Personally, I really wanted to honour my fiance's French Canadian side my giving my daughter a french name and continuing the very French-Catholic tradition of having three given names. Of course, so many of my friends have opted for names from a ton of different cultures of which they may or may not belong to. I'm really wanting to name my next child, if it's a girl, Annika which is traditionally Scandinavian...and I'm not at all Scandinavian.

[deleted account]

I think that's part of the issue. This particular kid is being raised by his white grandmother. He sees his dad on weekends, and his mother is not in the picture at all. I know there are other family dynamcis going on, but the grandmother is also a teacher and her whole thing is having him focus on school instead of wanting to drop out of school & hang out in South Phoenix. But from the kid's point of view, that's where his Mexican side of the family is. I love teaching in a racially diverse area, and sad to say that yes, in a school atmosphere, a lot of kids are still semi-divided in the groups of kids they hang with by racial group. Like I said, the kids & I had a great discussion about if a name should match your ethnicity. During the discussion, one of my Black students (and class comedian) made a comment about himself. He has a very dark skin tone and has a unique, unusual name. He stood up and and he feels his name fits him and said "C'mon Mrs. Fonzo, do I really look like a Bobby or a Joey"? In a way, I had to agree with him.

JuLeah - posted on 01/07/2011




There is no should, in my opinion. Kids are often given family names, names of dear friends ... so they come from community and get handed down. But, I think this kid is in a good place. He doesn't have to 'look' Mexican to be Mexican - it is who he is inside, not his skin color that counts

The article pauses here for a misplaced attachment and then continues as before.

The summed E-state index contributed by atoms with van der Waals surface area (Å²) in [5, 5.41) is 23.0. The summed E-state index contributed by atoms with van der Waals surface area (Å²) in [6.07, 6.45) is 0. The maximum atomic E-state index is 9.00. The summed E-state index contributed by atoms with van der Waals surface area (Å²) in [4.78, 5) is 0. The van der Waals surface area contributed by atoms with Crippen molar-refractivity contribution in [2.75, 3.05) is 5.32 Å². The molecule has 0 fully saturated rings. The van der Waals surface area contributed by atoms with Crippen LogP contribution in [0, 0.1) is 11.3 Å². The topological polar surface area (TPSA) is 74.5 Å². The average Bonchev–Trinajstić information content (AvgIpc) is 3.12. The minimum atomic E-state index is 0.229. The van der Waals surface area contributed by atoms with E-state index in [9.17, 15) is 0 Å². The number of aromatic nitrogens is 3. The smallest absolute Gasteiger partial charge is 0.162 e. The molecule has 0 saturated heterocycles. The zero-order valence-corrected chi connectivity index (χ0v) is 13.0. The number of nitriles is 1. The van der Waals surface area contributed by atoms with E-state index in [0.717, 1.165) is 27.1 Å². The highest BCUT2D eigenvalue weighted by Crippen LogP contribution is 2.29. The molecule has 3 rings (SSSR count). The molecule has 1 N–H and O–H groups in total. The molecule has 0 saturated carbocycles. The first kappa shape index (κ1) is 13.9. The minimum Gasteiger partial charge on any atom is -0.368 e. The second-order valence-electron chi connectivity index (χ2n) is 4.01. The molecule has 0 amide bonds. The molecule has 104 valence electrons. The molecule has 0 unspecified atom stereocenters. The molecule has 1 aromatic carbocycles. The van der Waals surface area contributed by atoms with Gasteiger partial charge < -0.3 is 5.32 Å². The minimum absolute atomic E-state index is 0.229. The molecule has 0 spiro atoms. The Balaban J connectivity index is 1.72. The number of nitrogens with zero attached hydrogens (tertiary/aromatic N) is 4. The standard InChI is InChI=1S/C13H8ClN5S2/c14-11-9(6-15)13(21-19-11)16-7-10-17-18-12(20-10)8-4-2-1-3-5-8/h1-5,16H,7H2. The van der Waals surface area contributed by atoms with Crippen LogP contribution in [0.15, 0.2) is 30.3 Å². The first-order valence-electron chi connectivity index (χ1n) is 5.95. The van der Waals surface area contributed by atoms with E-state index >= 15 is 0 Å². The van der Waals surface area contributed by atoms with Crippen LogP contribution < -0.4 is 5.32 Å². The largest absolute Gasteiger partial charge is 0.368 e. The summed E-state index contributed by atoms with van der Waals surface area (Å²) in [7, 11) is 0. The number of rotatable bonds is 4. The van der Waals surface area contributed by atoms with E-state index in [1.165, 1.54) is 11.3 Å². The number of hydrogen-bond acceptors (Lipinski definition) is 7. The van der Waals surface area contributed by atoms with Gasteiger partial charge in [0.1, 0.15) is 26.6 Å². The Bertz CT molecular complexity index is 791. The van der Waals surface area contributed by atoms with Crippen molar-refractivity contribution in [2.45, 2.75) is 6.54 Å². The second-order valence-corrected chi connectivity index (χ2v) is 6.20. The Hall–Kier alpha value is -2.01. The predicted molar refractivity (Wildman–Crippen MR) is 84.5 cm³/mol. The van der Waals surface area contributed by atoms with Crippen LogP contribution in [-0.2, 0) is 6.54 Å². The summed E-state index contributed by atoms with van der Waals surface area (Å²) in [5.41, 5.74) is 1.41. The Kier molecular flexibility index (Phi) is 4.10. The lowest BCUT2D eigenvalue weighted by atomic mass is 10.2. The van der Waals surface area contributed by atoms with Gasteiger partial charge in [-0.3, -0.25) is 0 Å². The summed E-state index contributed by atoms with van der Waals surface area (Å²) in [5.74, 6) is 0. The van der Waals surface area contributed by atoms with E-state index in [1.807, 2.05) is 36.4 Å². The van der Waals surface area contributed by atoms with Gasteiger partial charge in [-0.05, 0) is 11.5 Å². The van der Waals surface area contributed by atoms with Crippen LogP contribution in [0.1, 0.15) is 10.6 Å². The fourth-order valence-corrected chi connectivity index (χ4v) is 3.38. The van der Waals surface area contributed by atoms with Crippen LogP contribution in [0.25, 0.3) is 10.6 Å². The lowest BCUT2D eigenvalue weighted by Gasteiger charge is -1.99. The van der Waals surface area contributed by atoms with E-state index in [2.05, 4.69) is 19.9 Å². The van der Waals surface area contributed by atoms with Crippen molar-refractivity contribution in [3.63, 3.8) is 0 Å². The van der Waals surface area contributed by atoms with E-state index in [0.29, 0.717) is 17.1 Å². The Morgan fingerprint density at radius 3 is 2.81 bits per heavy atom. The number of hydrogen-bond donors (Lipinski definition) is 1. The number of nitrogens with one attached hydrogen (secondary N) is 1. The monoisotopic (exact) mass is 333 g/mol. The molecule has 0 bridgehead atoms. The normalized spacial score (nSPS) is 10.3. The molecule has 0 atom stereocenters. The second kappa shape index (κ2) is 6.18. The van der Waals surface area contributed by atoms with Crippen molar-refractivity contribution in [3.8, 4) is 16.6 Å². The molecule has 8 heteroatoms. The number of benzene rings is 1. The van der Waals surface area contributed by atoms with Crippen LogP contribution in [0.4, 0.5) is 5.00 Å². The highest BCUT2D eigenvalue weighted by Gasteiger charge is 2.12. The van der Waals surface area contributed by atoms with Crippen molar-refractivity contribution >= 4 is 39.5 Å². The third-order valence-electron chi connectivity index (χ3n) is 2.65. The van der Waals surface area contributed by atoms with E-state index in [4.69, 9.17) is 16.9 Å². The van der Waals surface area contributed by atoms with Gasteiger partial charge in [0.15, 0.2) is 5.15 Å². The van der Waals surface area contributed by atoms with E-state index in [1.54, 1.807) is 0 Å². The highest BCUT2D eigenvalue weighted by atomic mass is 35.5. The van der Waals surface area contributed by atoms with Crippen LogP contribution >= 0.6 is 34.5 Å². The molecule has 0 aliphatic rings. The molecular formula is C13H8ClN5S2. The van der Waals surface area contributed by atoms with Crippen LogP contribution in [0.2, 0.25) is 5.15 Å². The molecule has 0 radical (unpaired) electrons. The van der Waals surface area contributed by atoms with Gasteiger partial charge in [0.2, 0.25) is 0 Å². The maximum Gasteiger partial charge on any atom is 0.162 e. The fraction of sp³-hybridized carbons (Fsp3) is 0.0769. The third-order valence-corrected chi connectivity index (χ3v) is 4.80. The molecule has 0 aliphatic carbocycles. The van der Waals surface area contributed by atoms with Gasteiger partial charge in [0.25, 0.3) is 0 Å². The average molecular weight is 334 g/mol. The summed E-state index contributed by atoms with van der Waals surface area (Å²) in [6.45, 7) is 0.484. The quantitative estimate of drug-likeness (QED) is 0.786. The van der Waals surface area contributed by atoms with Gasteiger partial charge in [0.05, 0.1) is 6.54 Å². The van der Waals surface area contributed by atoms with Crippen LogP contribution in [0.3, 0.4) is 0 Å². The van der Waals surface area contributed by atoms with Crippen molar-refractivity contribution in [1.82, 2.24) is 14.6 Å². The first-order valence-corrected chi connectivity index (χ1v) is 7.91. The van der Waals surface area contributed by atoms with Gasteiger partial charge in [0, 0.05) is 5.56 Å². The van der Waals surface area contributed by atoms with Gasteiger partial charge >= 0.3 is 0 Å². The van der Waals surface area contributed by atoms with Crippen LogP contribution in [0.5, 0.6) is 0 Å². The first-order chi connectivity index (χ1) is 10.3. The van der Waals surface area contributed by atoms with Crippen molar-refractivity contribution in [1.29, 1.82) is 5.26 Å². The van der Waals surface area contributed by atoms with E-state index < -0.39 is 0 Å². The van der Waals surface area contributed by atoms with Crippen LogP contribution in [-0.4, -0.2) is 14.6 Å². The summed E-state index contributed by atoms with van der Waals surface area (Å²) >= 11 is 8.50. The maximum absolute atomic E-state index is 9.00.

Funny, in our history, how many light skinned folks have given up their 'Black' sounding name and passed for White for a 'better life'
How many wished they were lighter in color .... kind of cool really, to find a kid who wants to more who he is, darker, and viewed as 'not white'

Shauna - posted on 01/07/2011




Only if the parents want it to. i dont think the child would think of it being a "mexican" name if his/her parents didnt talk about it being that way. its how you are raised.

Johnny - posted on 01/07/2011




No. But then I live in an extremely ethnically diverse area. Just in my co-op we have a kid who is half caucasian Canadian / half Mexican with an Italian name. And a half Quebecois / half Scottish girl with an Indian name. So locally, I seriously doubt anyone would notice. We have a large Asian population here, and very few of them use Asian names. Most have either westernized their names upon immigration or were given those names at birth. My mother's maiden name and my maiden name were both first names for Asian boys at my highschool. So there were Chinese kids with Scottish & Norwegian surnames for first names.

I can see it being an identity issue though, in places where there may be a more intense racial divide between just two or three groups or something and people want to be identified with one of those groups.

[deleted account]

my name is french, gabbys name is Italian. We are Scotch/Irish. pretty soon with all the bi-racial couples, different races wont exist :P

Lacye - posted on 01/07/2011




I don't think so. I think it just promotes more racial diversity than what people need. I know when I was in Job Corps (it's a program in the United States where 16-24 year olds can go and get a trade skill, like nursing assistants, and the government pays you to go there) I was one of the people that went there that helped out the new students to fit in on their first week. We were called student counselors. There was one week, a girl was coming and she was supposed to be my advisee, we would get the advisee names before they showed up. Now the girl I was supposed to get was named Rebecca, normally a "white" name. Yes I did assume she was going to be white. She was black. I hate that some people label names "white" names or "black" names or anything like that. Yes I am very guilty of doing it, as I just explained, but that particular moment taught me to not expect the expected. LOL